My ability won’t take me very far
My fragility is a testimony of Who you are.
-“Jar of Clay” Aaron Tate/Caedmon’s Call
When it comes down to it, there’s little we can do by ourselves.
When it comes down to it, we can get a lots done working with others.
But the only way eternal differences are made are when we work with God and allow Him to mold us.
Doing What You Were Born to Do
This morning I sprayed herbicide around our seedling longleaf pines.
I took “Flapper” our three-legged basset hound with me into the woods.
She immediately ran (as fast as she could) into the swamp and the next two hours resounded with the beautiful music of a baying hound.
(I thought of one of my Skynyrd songs, “Swamp Music.”)
The rabbits in Crooked Bayou Swamp aren’t in much danger from Flapper. One day I watched a swamp rabbit wait patiently for Flap to catch up before sprinting off to continue their game.
This morning, as her baying echoed off the trees, I thought: That dog is doing what she was born to do.
Basset hounds are born to roam, hunt, and trail game. Even scientists don’t fully understand how precise the nose of a hound is. They don’t have to be taught to trail rabbits. It’s what they were born to do.
When Flapper was a young pup, she bounded out of my truck bed as we sped down the road I grew up on. A rabbit had darted across Clayton Iles Road and she couldn’t resist. I thought it’d killed her. (Basset hounds are not the smartest dogs in the kennel.)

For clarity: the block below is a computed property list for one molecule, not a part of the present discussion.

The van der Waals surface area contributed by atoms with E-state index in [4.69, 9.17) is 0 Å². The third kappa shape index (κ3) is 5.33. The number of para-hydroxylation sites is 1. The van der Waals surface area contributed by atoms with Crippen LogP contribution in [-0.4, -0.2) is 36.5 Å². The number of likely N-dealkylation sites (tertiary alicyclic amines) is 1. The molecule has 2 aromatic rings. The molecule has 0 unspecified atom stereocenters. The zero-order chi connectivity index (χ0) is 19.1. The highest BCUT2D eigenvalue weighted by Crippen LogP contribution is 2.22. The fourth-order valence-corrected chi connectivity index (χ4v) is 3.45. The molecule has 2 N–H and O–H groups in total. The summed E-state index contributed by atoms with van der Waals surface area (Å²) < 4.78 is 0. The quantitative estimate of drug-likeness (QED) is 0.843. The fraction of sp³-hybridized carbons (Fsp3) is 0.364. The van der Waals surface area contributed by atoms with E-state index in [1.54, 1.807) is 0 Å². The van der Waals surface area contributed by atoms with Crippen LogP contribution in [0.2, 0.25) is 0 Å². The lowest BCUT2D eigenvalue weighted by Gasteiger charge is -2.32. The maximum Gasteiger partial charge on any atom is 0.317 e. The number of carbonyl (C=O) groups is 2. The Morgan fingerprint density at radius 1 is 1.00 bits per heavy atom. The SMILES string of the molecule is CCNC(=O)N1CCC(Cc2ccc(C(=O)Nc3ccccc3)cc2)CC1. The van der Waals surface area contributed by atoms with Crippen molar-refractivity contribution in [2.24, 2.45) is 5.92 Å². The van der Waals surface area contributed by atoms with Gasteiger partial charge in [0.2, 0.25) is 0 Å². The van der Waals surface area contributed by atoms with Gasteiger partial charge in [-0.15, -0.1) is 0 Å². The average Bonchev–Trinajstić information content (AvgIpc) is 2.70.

She was simply doing what she was born to do.
I recall the first wood duck our beloved yellow lab, Ivory, retrieved. Clint and I stood in flooded timber near Bundick Creek. Ivory crashed into the water, grasped the duck in her mouth, and swam to her master Clint.
I told Clint, “That dog’s doing what she was born to do.”
For the rest of her life, she created joy doing what she was born to do. She had joy in doing it and anyone who watched her tasted her job.
Dogs have much to teach us.
Doing what they were born to do.
I asked myself three questions this morning as I listened and worked:
1. What was I born to do?*
2. Am I doing what I was born to do?
3. What should change so I can do what I was born to do?
I’d like to hear from you on this.
* Another good question: how do I know if something is “what I was born to do?” You’ll do it regardless of pay/recognition. I kept journals for nearly thirty years before I ever had a published book. I am called to write. If I never had another book or article, I’d keep my journals. (I’ve just started Journal 58.)
You’ll do “what you were born to do” with joy. It will pour out of your life with a joy that is evident to others. At times, our joyful work may become laborious, but a few days/weeks away from it will renew that joy.
It will be a “labor of love.” You are compelled to do it. Couldn’t stop if you wanted to.
Here are my three short answers as of now.
1. I was born to encourage. It’s who I am, what I do. It’s my calling.
2. I have honestly tried in each of my careers (teacher/coach, principal, camp manager, author/speaker, husband/father) to be an encourager. I know I can do better and want to grow in this area.
3. I want to eliminate any energy-draining activities and emotions in my life that hinder or block my being an encourager. As DeDe and I seek God’s direction in longer term missions, I don’t know where we’ll be or our assignment, but I know it will involve the work of encouragement.
It’s what this dog was born to do.
Lord, help me do it better.